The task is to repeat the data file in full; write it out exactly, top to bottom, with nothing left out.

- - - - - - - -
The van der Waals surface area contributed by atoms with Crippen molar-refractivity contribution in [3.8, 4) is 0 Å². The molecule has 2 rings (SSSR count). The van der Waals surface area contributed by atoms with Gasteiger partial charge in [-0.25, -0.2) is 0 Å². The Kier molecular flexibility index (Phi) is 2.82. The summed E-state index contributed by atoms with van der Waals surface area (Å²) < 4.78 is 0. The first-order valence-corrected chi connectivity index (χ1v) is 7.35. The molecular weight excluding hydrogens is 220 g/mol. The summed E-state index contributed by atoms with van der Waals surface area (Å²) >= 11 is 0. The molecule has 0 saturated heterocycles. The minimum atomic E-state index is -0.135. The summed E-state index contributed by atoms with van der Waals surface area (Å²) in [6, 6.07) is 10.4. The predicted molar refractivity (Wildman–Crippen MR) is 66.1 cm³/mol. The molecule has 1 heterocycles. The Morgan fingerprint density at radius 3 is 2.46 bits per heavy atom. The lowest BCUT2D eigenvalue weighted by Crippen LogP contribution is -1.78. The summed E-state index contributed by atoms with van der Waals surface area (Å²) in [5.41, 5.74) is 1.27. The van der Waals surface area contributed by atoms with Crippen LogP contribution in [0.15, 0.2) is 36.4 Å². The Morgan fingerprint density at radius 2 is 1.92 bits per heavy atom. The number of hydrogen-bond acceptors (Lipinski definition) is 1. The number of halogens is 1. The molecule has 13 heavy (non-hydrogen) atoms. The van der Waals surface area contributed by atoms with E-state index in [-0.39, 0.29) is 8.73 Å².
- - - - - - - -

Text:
The van der Waals surface area contributed by atoms with Crippen molar-refractivity contribution in [3.8, 4) is 0 Å². The molecule has 2 rings (SSSR count). The van der Waals surface area contributed by atoms with Gasteiger partial charge in [-0.25, -0.2) is 0 Å². The Kier molecular flexibility index (Phi) is 2.82. The summed E-state index contributed by atoms with van der Waals surface area (Å²) < 4.78 is 0. The first-order valence-corrected chi connectivity index (χ1v) is 7.35. The molecular weight excluding hydrogens is 220 g/mol. The summed E-state index contributed by atoms with van der Waals surface area (Å²) >= 11 is 0. The molecule has 0 saturated heterocycles. The minimum atomic E-state index is -0.135. The summed E-state index contributed by atoms with van der Waals surface area (Å²) in [6, 6.07) is 10.4. The predicted molar refractivity (Wildman–Crippen MR) is 66.1 cm³/mol. The molecule has 1 heterocycles. The Morgan fingerprint density at radius 3 is 2.46 bits per heavy atom. The lowest BCUT2D eigenvalue weighted by Crippen LogP contribution is -1.78. The summed E-state index contributed by atoms with van der Waals surface area (Å²) in [5.41, 5.74) is 1.27. The van der Waals surface area contributed by atoms with Crippen LogP contribution in [0.15, 0.2) is 36.4 Å². The Morgan fingerprint density at radius 2 is 1.92 bits per heavy atom. The number of hydrogen-bond acceptors (Lipinski definition) is 1. The number of halogens is 1. The molecule has 13 heavy (non-hydrogen) atoms. The van der Waals surface area contributed by atoms with E-state index in [-0.39, 0.29) is 8.73 Å².